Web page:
Sources, Data as of Q1 2014 Primary: Securities Industry and Financial Markets Association (SIFMA), S&P Capital IQ, A part of McGraw Hill Financial, Bank for International Settlements (BIS), Fitch Ratings, Inc., Fitch Ratings Ltd. and its subsidiaries, S&P Dow Jones Indices LLC, a part of McGraw Hill Financial, Investment Company Institute, U.S. Department of the Treasury, Bureau of the Fiscal Service. Secondary: Over twenty-five investment industry, research, and media sources. Percentages and totals are estimated due to rounding. Keys: Other (MM=US Money Market, ABS= US Asset Backed Security, MUNI= US Municipal Bond). Conv/Pref = US Convertible and Preferred. Source date is available by request to contact@7Twelveadvisors.com. Use of this research is permitted for non-commercial purposes only with proper citation as 3Twelve Total World Bond™ and inclusion of primary sources.
World bond markets experienced a deleveraging overall between 4th quarter 2013 and 1st quarter 2014. All twelve categories except US High-Yield dropped in net values (total issue value – index return). Index returns were up in each category but net values were down (again, except US High Yield), which suggests that redemptions exceeded new issues. By this measure European “austerity” programs are working: Emerging Markets and Non-US Governments experienced the biggest drop in net values. All things remaining equal the less corporate, government, and mortgage indebtedness (everything we measure), the better. However, US High Yields were a category unto themselves. In a stronger economy net issuance of US corporate debt of any rating would be welcomed. In the weak recovery that the US is experiencing, I believe that increasing junk bond levels could be a negative warning. Finally, regarding the baffling (to some) resistance of interest rates to rise, remember that it took the 20-Year Treasury bond 30 years (from roughly 1950-1980) to increase 10%. Interest rates traditionally rise slowly and gradually.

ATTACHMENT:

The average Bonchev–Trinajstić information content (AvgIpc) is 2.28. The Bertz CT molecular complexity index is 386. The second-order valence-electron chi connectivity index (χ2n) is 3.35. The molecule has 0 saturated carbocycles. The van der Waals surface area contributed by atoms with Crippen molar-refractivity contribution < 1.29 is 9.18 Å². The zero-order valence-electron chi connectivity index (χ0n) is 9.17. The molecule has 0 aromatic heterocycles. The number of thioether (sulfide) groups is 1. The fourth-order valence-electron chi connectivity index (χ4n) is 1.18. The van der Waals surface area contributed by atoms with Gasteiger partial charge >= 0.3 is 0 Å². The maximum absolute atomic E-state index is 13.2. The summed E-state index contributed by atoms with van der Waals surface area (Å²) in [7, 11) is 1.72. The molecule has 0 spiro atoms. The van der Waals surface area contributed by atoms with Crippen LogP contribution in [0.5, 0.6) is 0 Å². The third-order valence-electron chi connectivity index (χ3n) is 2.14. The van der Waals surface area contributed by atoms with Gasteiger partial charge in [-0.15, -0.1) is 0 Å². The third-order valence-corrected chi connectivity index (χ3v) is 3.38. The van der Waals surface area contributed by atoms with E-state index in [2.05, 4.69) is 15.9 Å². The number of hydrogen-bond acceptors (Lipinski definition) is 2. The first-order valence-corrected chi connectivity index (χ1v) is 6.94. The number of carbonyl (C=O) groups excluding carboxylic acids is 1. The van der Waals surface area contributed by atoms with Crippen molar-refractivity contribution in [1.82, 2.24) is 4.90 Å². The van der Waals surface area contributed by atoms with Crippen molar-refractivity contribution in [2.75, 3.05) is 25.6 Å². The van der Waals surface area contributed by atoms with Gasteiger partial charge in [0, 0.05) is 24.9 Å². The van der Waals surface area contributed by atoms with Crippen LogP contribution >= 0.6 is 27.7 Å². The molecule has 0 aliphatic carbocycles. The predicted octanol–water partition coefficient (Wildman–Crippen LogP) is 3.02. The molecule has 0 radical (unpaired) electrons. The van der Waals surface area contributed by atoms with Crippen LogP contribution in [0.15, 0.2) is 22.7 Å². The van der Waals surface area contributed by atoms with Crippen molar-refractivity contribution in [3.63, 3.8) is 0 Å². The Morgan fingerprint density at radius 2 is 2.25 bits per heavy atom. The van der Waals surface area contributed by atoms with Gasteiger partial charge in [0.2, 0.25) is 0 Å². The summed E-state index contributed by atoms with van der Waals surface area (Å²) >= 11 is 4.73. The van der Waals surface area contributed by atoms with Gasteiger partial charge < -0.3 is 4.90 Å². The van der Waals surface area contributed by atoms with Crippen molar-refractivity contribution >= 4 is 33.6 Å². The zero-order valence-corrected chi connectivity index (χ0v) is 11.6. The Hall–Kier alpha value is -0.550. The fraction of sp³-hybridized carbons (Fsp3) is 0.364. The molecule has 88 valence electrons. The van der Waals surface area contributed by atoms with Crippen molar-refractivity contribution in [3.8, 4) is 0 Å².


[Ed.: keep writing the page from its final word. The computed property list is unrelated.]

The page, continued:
About the 3Twelve Total World Bond™ map:
The 3Twelve Total World Bond™ map may be the most complete compilation of world bond totals available. We are delighted to publish this exclusively with LearnBonds — the most comprehensive source for fixed-income.
Maintaining an accurate world bond total is virtually impossible for many reasons: 1) Bonds are the largest investment asset class and have almost double the monetary value of stocks, 2) Bonds do not have a perpetual life like stocks, so values constantly change, 3) Individual bond issues count in the millions, whereas stocks count only in the thousands, 4) Many bonds are privately traded and are never published on any exchange, 5) Even global clearinghouses like the Bank for International Settlements stated that they recently changed their calculation methodology because of difficulty of accurate estimating, 6) New issues of bonds are published, redemptions are not, 7) Bonds, Debt, and Loans are often mis-categorized, e.g., debt securities are always loans, but loans are not always debt securities, and 8) The primary sources that we cite report accurate data, however, secondary sources such as investment firms, banks, traders, investment advisors, and the financial press often unintentionally misinterpret this data. Because of this, we have at least triple-verified every data point with over twenty authoritative sources.
–Andrew D. Martin 10/9/14 (special thanks to Dalton Easterwood, research assistant, 7Twelve Advisors, LLC)